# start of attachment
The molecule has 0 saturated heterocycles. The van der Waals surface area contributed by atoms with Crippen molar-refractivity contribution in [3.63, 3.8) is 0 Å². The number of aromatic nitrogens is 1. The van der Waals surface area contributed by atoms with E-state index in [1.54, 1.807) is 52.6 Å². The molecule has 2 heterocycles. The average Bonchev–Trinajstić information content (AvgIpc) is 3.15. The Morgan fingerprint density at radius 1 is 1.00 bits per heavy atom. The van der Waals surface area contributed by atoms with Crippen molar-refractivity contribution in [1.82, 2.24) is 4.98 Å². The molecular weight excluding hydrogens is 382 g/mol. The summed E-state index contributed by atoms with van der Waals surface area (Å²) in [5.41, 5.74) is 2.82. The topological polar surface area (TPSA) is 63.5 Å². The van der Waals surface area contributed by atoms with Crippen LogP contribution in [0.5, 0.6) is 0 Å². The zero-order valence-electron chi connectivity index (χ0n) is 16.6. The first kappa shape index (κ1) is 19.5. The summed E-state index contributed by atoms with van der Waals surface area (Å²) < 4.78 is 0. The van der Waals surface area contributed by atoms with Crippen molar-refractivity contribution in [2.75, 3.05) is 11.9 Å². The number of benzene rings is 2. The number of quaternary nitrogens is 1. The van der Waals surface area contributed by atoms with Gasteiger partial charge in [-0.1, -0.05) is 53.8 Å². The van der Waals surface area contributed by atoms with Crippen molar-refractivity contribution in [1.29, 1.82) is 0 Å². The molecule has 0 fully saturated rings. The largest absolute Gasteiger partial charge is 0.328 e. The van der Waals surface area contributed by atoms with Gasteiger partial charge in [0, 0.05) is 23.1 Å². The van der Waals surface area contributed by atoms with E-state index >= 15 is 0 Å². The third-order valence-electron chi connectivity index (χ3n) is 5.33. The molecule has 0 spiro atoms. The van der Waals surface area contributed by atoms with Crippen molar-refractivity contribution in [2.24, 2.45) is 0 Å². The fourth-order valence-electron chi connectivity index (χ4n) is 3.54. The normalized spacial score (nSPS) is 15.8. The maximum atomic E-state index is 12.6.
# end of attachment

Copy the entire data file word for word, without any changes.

The molecule has 0 saturated heterocycles. The van der Waals surface area contributed by atoms with Crippen molar-refractivity contribution in [3.63, 3.8) is 0 Å². The number of aromatic nitrogens is 1. The van der Waals surface area contributed by atoms with E-state index in [1.54, 1.807) is 52.6 Å². The molecule has 2 heterocycles. The average Bonchev–Trinajstić information content (AvgIpc) is 3.15. The Morgan fingerprint density at radius 1 is 1.00 bits per heavy atom. The van der Waals surface area contributed by atoms with Crippen molar-refractivity contribution in [1.82, 2.24) is 4.98 Å². The molecular weight excluding hydrogens is 382 g/mol. The summed E-state index contributed by atoms with van der Waals surface area (Å²) in [5.41, 5.74) is 2.82. The topological polar surface area (TPSA) is 63.5 Å². The van der Waals surface area contributed by atoms with Crippen LogP contribution in [0.5, 0.6) is 0 Å². The zero-order valence-electron chi connectivity index (χ0n) is 16.6. The first kappa shape index (κ1) is 19.5. The summed E-state index contributed by atoms with van der Waals surface area (Å²) < 4.78 is 0. The van der Waals surface area contributed by atoms with Crippen molar-refractivity contribution in [2.75, 3.05) is 11.9 Å². The number of benzene rings is 2. The number of quaternary nitrogens is 1. The van der Waals surface area contributed by atoms with Gasteiger partial charge in [-0.1, -0.05) is 53.8 Å². The van der Waals surface area contributed by atoms with Crippen molar-refractivity contribution in [1.29, 1.82) is 0 Å². The molecule has 0 fully saturated rings. The largest absolute Gasteiger partial charge is 0.328 e. The van der Waals surface area contributed by atoms with Gasteiger partial charge in [0, 0.05) is 23.1 Å². The van der Waals surface area contributed by atoms with E-state index >= 15 is 0 Å². The third-order valence-electron chi connectivity index (χ3n) is 5.33. The molecule has 0 spiro atoms. The van der Waals surface area contributed by atoms with Crippen molar-refractivity contribution in [2.24, 2.45) is 0 Å². The fourth-order valence-electron chi connectivity index (χ4n) is 3.54. The normalized spacial score (nSPS) is 15.8. The maximum atomic E-state index is 12.6.